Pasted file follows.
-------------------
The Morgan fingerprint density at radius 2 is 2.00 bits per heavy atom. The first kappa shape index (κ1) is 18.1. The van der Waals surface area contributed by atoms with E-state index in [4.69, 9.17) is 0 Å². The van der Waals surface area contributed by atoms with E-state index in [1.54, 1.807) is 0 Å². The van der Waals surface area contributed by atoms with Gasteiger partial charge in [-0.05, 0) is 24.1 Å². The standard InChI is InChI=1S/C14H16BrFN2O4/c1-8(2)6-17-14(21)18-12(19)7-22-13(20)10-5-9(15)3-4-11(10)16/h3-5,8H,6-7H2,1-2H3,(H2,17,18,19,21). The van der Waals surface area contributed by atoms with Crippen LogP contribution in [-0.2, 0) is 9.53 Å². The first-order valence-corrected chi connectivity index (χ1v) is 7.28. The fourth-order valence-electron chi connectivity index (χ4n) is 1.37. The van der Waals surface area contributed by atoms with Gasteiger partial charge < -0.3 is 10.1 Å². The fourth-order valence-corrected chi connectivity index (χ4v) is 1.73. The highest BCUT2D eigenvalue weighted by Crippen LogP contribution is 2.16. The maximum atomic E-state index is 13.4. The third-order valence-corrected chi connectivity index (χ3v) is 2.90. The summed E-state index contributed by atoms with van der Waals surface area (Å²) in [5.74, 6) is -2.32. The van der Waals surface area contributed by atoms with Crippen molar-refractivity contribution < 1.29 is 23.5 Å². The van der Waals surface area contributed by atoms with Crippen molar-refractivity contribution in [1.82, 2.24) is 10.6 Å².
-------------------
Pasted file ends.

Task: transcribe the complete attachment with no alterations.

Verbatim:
The Morgan fingerprint density at radius 2 is 2.00 bits per heavy atom. The first kappa shape index (κ1) is 18.1. The van der Waals surface area contributed by atoms with E-state index in [4.69, 9.17) is 0 Å². The van der Waals surface area contributed by atoms with E-state index in [1.54, 1.807) is 0 Å². The van der Waals surface area contributed by atoms with Gasteiger partial charge in [-0.05, 0) is 24.1 Å². The standard InChI is InChI=1S/C14H16BrFN2O4/c1-8(2)6-17-14(21)18-12(19)7-22-13(20)10-5-9(15)3-4-11(10)16/h3-5,8H,6-7H2,1-2H3,(H2,17,18,19,21). The van der Waals surface area contributed by atoms with Crippen LogP contribution in [-0.2, 0) is 9.53 Å². The first-order valence-corrected chi connectivity index (χ1v) is 7.28. The fourth-order valence-electron chi connectivity index (χ4n) is 1.37. The van der Waals surface area contributed by atoms with Gasteiger partial charge < -0.3 is 10.1 Å². The fourth-order valence-corrected chi connectivity index (χ4v) is 1.73. The highest BCUT2D eigenvalue weighted by Crippen LogP contribution is 2.16. The maximum atomic E-state index is 13.4. The third-order valence-corrected chi connectivity index (χ3v) is 2.90. The summed E-state index contributed by atoms with van der Waals surface area (Å²) in [5.74, 6) is -2.32. The van der Waals surface area contributed by atoms with Crippen molar-refractivity contribution < 1.29 is 23.5 Å². The van der Waals surface area contributed by atoms with Crippen molar-refractivity contribution in [1.82, 2.24) is 10.6 Å².